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Is Event Streaming Ready for AR?

How prepared are general participants in business meetings, fundraising events, or product launches to encompass Augmented Reality (AR) in their events? Beth Norber of Mainstream Media discusses some challenges her organization face with getting their clients comfortable incorporating the overall umbrella of Extended Reality (XR), and why she believes leading companies such as Amazon, YouTube, and Fortnite will eventually set the stage for their wider adoptions in different market tiers.

How prepared are general participants in business meetings, fundraising events, or product launches for encompassing various forms of Augmented Reality (AR)? Chris Pfaff, CEO, Chris Pfaff Tech Media, Producers Guild of America (PGA), VR AR Association (VRARA), speaks with Beth Norber, Director of Accounts, Mainstream Media about some of the challenges her organization is facing in terms of getting their clients up to speed with incorporating AR, VR, and the overall umbrella of Extended Reality (XR) immersive experiences into their event streams.

“What are you doing in terms of the hybrid, sort of XR and the 2D world?” Pfaff asks Norber. “Is that more of a demand for you now?”

“There are many clients that are asking for the AR and there are some specific platforms that are particularly well suited for this,” Norber says. “Sometimes we're layering in some elements of VR. Those are largely for some of the in-person events on the AR side using platforms [such as] and” However, she notes that these events don’t scale very well, especially depending on the client and the budget. “I think that it really is the gaming companies, the Amazons, the tech companies, the media companies that are on the leading edge of that for their events,” she says.

Norber highlights that while the lines are becoming blurred between media events, product launches, and other types of events, the “bread and butter” presentations of their clientele such as business meetings and fundraisers may not be fully ready for XR integrations. “I don't know that their audiences are totally open to some of that,” she says. “Yet they see it, they know it's out there. Are they ready for it themselves? Is the client ready for that, to think about such an immersive, integrated experience? We're trying to lead them there [using] baby steps…and accessibility is always, always, always at the forefront of our mind and our client's minds in terms of how accessible these types of experiences are. In terms of literally just internet speeds and some of the basics, right? But big brands…are leading the way.”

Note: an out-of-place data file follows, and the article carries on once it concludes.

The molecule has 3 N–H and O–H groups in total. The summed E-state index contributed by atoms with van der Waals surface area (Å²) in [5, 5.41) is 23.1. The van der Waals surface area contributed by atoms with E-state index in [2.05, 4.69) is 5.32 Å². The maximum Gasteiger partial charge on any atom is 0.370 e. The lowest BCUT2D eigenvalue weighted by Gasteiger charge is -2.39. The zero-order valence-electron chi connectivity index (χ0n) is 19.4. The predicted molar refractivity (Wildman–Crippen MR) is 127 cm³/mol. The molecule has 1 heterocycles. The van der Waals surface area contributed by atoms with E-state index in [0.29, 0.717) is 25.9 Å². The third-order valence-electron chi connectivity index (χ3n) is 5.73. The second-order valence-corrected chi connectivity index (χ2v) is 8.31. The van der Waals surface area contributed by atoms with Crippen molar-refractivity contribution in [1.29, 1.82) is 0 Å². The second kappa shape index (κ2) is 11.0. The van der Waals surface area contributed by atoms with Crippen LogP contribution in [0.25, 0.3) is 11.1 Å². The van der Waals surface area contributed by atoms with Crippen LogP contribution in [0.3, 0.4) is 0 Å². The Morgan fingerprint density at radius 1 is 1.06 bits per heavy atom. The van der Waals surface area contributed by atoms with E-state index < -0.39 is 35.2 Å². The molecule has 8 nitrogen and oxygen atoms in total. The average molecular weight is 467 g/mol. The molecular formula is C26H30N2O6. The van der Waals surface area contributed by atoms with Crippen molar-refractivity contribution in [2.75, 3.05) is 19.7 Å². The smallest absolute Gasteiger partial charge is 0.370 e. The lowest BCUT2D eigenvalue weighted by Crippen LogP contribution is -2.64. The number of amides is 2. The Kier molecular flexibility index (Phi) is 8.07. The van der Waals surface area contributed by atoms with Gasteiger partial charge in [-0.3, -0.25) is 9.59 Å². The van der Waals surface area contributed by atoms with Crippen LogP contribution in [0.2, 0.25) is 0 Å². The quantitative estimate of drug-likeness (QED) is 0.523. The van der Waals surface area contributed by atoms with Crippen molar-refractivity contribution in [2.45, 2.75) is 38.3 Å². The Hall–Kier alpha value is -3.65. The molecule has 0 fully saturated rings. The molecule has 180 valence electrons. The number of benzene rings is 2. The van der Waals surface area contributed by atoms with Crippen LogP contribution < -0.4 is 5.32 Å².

“And are you working with in-house agencies or are we talking more Fortune 1000 companies?” Pfaff says. “Because, of course, from an event standpoint, historically you've got some of the biggest (certainly in North America) companies like SAP and Salesforce and Oracle and Microsoft, a lot of classic enterprise software sales. Is that still the issue? Or have we seen more of a take up from, let's say, CPG companies?”

“I think it's still that the highest tier of companies is pushing the boundaries when it comes to these events,” Norber says. “They're the ones that can do those big, branded events, co-branded with the YouTubes or the Fortnite or the big headline artist. That is going to be that biggest draw.” But she says that some smaller companies are willing to take the financial and technological risks involved with incorporating XR. “It is definitely something that feels really exclusive, feels really in demand for a certain clientele,” she says. “And again, it'll trickle down to I think most of the events that we're all seeing on a daily basis.”

Learn more about AR in streaming events at Streaming Media West 2022.

Watch full-session videos from Streaming Media Connect 2022.

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